Girls in STEM addresses gender digital divide
The after-school programme will address shortage of females in science, tech, engineering and maths.
A Girls in STEM programme, which aims to uplift underprivileged female youth and address the shortage of female participants in science, technology, engineering and mathematics (STEM) careers, has been launched by fintech specialist e4.
Cognisant of the gender imbalance present in the science and technology industries worldwide, and particularly in sub-Saharan Africa, e4 has partnered with Melisizwe Computer Lab Project to provide schools in need with computer labs and IT skills training.
Ntombi Mphokane, e4’s HR and transformation executive, says, “With the rise of tech in today's society, it is crucial that we invest more into STEM education for girls to be able to pursue a sustainable and meaningful career path.”
She says that people were being left behind due to a lack of access to computers and associated skills. Many students have no access to computers and matriculate without knowing how to use a computer or how to type out a CV and apply for employment. “That is an issue that will only grow in time if not addressed now,” she adds.
The after-school programme is designed to pique girl learners’ interests and motivate them to take up STEM subjects in Grade 10. It introduces female learners to STEM concepts in Grade 9, the crucial year before girls tend to drop maths and science, as they are viewed by many as boys’ subjects.
This misconception can be attributed to a lack of support from parents and teachers, minimal exposure to the different careers women can enter with STEM subjects, a lack of female role models in these spheres and an unawareness of the ability of technology to transform systems and lives.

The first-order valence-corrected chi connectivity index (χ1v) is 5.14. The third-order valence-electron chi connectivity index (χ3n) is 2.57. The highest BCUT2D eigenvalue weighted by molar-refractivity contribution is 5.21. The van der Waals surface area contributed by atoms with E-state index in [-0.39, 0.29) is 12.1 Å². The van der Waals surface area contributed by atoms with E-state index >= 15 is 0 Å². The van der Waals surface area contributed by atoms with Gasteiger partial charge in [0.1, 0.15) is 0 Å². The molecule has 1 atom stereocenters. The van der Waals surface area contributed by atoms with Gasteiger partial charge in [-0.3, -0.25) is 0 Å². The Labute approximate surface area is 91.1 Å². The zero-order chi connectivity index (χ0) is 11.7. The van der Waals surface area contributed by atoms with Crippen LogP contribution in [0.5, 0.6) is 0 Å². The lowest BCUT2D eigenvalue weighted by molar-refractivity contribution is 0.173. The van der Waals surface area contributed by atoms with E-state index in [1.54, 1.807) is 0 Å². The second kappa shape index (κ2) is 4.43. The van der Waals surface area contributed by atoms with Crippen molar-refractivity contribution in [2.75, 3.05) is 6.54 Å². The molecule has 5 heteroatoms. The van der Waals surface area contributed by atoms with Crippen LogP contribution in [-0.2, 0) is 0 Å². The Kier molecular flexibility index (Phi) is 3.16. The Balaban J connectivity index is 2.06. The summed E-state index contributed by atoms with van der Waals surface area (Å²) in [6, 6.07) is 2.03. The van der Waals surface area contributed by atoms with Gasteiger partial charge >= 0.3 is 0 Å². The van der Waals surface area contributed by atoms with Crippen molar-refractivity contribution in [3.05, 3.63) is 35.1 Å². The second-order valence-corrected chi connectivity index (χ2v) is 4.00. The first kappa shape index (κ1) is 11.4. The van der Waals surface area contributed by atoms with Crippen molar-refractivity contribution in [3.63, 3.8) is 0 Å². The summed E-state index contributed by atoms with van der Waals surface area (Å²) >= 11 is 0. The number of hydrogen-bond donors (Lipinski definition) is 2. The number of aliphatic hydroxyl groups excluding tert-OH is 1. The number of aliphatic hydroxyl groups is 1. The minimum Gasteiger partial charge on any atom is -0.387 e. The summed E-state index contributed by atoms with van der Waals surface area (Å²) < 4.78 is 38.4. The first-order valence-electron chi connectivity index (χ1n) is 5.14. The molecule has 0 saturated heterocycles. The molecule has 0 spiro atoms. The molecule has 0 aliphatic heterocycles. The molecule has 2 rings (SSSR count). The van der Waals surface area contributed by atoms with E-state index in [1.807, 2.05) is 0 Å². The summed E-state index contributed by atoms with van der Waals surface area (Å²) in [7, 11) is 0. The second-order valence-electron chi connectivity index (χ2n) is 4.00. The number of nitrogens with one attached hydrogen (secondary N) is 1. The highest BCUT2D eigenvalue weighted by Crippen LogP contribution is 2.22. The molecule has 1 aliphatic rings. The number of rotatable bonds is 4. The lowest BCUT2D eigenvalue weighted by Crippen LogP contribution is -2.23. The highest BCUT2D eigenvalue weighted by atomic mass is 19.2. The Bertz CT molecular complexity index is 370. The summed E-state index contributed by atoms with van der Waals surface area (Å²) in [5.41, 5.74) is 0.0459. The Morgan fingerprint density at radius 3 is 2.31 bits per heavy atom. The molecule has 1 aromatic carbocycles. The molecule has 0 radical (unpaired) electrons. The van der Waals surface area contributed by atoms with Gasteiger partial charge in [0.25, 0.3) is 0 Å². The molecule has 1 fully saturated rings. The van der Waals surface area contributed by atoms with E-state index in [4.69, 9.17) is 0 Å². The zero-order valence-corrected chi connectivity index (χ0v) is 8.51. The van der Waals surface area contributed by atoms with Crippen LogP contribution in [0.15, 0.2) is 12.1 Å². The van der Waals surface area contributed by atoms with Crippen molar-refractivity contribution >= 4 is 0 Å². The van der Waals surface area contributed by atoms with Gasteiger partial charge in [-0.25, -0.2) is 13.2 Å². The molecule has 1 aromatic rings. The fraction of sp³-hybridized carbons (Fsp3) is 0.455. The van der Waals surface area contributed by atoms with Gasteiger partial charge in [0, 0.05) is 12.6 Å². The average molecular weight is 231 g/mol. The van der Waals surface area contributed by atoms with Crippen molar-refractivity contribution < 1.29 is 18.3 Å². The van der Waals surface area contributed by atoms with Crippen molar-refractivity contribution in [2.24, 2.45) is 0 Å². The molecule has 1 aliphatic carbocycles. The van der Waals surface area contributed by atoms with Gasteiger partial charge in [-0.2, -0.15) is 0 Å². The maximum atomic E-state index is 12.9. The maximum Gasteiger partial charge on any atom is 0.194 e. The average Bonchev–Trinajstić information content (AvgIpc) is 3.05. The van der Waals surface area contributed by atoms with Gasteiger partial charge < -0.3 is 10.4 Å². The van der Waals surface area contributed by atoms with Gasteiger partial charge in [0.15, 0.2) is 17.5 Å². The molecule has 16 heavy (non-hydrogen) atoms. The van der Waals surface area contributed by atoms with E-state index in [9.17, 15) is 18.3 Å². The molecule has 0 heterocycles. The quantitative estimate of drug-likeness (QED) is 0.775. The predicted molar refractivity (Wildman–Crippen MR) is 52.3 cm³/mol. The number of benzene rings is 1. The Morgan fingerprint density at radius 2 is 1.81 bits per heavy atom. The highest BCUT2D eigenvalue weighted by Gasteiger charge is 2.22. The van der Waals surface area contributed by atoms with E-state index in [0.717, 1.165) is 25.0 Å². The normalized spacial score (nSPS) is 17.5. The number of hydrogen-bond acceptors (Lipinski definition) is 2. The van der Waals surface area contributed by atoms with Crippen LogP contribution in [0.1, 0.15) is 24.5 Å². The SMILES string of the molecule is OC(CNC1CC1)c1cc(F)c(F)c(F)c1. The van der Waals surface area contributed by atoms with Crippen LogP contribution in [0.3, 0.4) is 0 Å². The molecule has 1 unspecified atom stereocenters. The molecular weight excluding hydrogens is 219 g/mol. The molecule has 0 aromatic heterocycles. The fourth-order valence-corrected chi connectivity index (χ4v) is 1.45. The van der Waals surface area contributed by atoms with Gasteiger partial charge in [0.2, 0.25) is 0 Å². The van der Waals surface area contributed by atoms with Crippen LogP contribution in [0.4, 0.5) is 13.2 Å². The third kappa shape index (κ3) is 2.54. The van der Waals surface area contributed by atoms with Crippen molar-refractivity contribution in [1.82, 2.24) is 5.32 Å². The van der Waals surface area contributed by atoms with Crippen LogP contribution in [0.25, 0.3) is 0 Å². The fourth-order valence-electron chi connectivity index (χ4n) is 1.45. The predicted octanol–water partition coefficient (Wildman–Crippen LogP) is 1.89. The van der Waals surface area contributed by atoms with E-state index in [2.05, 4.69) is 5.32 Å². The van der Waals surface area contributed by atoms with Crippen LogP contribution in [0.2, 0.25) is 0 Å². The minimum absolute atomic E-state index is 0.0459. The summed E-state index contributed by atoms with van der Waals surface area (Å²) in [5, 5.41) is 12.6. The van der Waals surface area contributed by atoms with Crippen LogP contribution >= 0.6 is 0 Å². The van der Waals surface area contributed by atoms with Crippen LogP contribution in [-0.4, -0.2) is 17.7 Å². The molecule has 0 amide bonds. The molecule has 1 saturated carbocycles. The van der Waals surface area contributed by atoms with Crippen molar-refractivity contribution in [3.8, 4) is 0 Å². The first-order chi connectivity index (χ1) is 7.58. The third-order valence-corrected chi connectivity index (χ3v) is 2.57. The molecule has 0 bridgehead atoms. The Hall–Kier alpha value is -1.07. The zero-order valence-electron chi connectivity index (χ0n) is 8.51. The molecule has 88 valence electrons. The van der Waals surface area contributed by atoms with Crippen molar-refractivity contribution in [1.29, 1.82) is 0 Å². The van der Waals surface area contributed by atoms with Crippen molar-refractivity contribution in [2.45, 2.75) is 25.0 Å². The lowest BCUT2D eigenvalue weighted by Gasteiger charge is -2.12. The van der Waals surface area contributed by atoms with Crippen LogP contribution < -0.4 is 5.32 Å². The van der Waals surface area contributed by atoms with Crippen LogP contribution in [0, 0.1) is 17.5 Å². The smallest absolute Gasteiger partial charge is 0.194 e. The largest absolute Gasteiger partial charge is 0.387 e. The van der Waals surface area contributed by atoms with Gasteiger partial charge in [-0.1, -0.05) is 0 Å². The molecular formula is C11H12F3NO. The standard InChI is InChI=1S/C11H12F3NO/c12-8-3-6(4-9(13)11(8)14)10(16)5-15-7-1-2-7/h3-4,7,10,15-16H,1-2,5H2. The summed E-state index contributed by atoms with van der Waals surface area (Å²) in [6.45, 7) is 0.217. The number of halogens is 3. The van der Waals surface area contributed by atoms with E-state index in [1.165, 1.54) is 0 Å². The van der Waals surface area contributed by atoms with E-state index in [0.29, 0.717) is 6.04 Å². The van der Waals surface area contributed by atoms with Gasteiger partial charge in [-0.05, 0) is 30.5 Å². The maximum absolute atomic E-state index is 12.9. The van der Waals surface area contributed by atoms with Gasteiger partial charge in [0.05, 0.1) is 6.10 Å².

The programme is currently recruiting girls from two schools in Gauteng and candidates are selected on their attitude and aptitude. They are then provided with technical training in science, maths, engineering, end-user computing, software development and robotics.
Integral to the success of the programme is the mentorship offered by e4 personnel and other passionate women in the STEM industry, and the assistance given with personal development. The programme will run from Grade 9 until the year after matric, with the aim of girls taking up careers or further education in STEM.
“We are committed to addressing the digital gender divide and developing the next generation of young women leaders as the driving force behind digital innovation,” Ntombi says.
Candice Kern-Thomas, founder and director of Melisizwe Computer Lab Project, adds, “With youth unemployment at record highs and black females being the most vulnerable, we have to start investing in the right initiatives that have an actual measurable impact. We need more corporations to invest in the future of the youth, particularly in townships and rural communities, so the cycle of poverty can be alleviated.”